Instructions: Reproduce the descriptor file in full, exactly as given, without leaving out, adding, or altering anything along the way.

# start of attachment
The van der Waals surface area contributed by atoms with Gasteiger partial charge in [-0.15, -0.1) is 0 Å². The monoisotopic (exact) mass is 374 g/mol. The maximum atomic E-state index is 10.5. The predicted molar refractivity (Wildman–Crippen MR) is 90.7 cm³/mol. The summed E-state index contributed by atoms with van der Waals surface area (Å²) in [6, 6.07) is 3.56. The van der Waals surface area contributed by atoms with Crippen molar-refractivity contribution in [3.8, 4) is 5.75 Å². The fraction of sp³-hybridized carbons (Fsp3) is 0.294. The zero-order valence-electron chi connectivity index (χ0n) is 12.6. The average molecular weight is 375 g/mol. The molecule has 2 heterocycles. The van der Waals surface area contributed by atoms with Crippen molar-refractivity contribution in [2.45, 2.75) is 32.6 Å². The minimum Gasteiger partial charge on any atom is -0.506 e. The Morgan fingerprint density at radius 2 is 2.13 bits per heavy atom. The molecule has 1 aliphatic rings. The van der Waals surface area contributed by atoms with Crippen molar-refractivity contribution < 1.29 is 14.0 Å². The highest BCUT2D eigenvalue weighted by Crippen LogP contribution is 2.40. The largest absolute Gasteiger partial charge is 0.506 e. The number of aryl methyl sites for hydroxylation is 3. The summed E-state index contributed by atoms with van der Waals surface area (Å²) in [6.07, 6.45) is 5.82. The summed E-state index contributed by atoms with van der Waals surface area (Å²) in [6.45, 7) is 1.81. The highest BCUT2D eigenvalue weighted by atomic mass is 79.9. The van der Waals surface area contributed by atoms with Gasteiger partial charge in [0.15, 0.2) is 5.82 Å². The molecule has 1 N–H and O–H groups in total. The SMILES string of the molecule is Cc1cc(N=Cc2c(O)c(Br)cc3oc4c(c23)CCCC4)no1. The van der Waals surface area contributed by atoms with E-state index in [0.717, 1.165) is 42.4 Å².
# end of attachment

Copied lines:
The van der Waals surface area contributed by atoms with Gasteiger partial charge in [-0.15, -0.1) is 0 Å². The monoisotopic (exact) mass is 374 g/mol. The maximum atomic E-state index is 10.5. The predicted molar refractivity (Wildman–Crippen MR) is 90.7 cm³/mol. The summed E-state index contributed by atoms with van der Waals surface area (Å²) in [6, 6.07) is 3.56. The van der Waals surface area contributed by atoms with Crippen molar-refractivity contribution in [3.8, 4) is 5.75 Å². The fraction of sp³-hybridized carbons (Fsp3) is 0.294. The zero-order valence-electron chi connectivity index (χ0n) is 12.6. The average molecular weight is 375 g/mol. The molecule has 2 heterocycles. The van der Waals surface area contributed by atoms with Crippen molar-refractivity contribution in [2.45, 2.75) is 32.6 Å². The minimum Gasteiger partial charge on any atom is -0.506 e. The Morgan fingerprint density at radius 2 is 2.13 bits per heavy atom. The molecule has 1 aliphatic rings. The van der Waals surface area contributed by atoms with Crippen molar-refractivity contribution < 1.29 is 14.0 Å². The highest BCUT2D eigenvalue weighted by Crippen LogP contribution is 2.40. The largest absolute Gasteiger partial charge is 0.506 e. The number of aryl methyl sites for hydroxylation is 3. The summed E-state index contributed by atoms with van der Waals surface area (Å²) in [6.07, 6.45) is 5.82. The summed E-state index contributed by atoms with van der Waals surface area (Å²) in [6.45, 7) is 1.81. The highest BCUT2D eigenvalue weighted by atomic mass is 79.9. The van der Waals surface area contributed by atoms with Gasteiger partial charge in [0.15, 0.2) is 5.82 Å². The molecule has 1 N–H and O–H groups in total. The SMILES string of the molecule is Cc1cc(N=Cc2c(O)c(Br)cc3oc4c(c23)CCCC4)no1. The van der Waals surface area contributed by atoms with E-state index in [0.717, 1.165) is 42.4 Å².